Liz Kavanaugh is a founding member of the Advisory Board of the Threshold Achievement Test for Information Literacy. A long-time user of the Project SAILS information literacy assessment tool and an advocate for effective assessment, Liz was the perfect match for the fledgling project to create a new tool based on the ACRL Framework.
In this interview, you will see how Liz's commitment to assessment and to information literacy are woven throughout her professional life.
Question: What do you like about your job?
I am very fortunate to be in the position of Information Literacy and Assessment Librarian at Misericordia University in Dallas, Pennsylvania. When I took the position about five years ago, we were just heading into an accreditation year with Middle States Commission on Higher Education (MSCHE). It was an exciting time that launched me right into the thick of gathering data, writing reports, and meeting with stakeholders across campus. I really loved the active sense of how important assessment was at that time and I love how it has grown into a more full-fledged body of data today for the library. Much of it is based on the information brought forward through our long-term use of SAILS at this time and now we’re on the route to our 2024 review, which brings the excitement full circle.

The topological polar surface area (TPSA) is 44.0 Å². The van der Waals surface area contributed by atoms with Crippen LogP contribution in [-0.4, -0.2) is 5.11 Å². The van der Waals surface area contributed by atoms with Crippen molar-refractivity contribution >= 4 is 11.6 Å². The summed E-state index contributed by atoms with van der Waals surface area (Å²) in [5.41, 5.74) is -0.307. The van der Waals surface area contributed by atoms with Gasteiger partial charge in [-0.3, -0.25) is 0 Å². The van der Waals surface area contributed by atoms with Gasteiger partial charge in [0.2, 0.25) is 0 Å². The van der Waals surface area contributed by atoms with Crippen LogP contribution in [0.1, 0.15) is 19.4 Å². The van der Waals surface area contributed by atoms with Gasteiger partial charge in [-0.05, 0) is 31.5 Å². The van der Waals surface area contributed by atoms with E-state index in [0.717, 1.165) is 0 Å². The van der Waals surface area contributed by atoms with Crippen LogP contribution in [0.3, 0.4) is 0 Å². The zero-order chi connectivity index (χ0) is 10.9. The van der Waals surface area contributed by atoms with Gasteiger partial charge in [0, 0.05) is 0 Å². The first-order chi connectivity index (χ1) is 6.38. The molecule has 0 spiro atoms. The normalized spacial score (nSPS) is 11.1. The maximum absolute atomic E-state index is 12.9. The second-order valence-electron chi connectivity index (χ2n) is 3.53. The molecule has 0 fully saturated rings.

Q: Please tell us about a project you are currently working on. What are you trying to accomplish?